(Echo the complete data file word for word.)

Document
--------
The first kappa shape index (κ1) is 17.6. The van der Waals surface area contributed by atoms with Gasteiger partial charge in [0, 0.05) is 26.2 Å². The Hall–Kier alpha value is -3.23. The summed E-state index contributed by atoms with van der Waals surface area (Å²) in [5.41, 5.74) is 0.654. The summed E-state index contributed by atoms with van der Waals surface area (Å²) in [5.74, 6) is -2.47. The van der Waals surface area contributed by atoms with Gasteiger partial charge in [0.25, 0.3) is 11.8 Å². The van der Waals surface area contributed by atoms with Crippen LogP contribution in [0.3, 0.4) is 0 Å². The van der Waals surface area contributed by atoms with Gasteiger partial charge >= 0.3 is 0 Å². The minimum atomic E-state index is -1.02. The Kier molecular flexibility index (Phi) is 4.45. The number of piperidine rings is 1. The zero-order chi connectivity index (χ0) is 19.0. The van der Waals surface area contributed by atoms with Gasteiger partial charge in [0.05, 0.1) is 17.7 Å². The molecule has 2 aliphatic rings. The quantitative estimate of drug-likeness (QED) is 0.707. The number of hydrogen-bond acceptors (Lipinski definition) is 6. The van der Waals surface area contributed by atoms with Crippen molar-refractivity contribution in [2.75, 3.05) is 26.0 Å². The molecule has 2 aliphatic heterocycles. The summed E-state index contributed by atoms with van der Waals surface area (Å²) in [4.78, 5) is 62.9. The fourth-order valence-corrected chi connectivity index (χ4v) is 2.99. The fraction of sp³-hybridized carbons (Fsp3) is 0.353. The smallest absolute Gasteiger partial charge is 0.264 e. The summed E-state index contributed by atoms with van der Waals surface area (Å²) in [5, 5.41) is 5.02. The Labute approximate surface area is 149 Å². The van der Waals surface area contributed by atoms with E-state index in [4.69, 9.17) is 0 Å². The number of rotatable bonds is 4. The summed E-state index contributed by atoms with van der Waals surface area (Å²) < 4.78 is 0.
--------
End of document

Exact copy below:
The first kappa shape index (κ1) is 17.6. The van der Waals surface area contributed by atoms with Gasteiger partial charge in [0, 0.05) is 26.2 Å². The Hall–Kier alpha value is -3.23. The summed E-state index contributed by atoms with van der Waals surface area (Å²) in [5.41, 5.74) is 0.654. The summed E-state index contributed by atoms with van der Waals surface area (Å²) in [5.74, 6) is -2.47. The van der Waals surface area contributed by atoms with Gasteiger partial charge in [0.25, 0.3) is 11.8 Å². The van der Waals surface area contributed by atoms with Crippen LogP contribution in [0.3, 0.4) is 0 Å². The van der Waals surface area contributed by atoms with Gasteiger partial charge >= 0.3 is 0 Å². The minimum atomic E-state index is -1.02. The Kier molecular flexibility index (Phi) is 4.45. The number of piperidine rings is 1. The zero-order chi connectivity index (χ0) is 19.0. The van der Waals surface area contributed by atoms with Gasteiger partial charge in [0.05, 0.1) is 17.7 Å². The molecule has 2 aliphatic rings. The quantitative estimate of drug-likeness (QED) is 0.707. The number of hydrogen-bond acceptors (Lipinski definition) is 6. The van der Waals surface area contributed by atoms with Crippen molar-refractivity contribution in [2.75, 3.05) is 26.0 Å². The molecule has 2 aliphatic heterocycles. The summed E-state index contributed by atoms with van der Waals surface area (Å²) in [4.78, 5) is 62.9. The fourth-order valence-corrected chi connectivity index (χ4v) is 2.99. The fraction of sp³-hybridized carbons (Fsp3) is 0.353. The smallest absolute Gasteiger partial charge is 0.264 e. The summed E-state index contributed by atoms with van der Waals surface area (Å²) in [5, 5.41) is 5.02. The Labute approximate surface area is 149 Å². The van der Waals surface area contributed by atoms with E-state index in [4.69, 9.17) is 0 Å². The number of rotatable bonds is 4. The summed E-state index contributed by atoms with van der Waals surface area (Å²) < 4.78 is 0.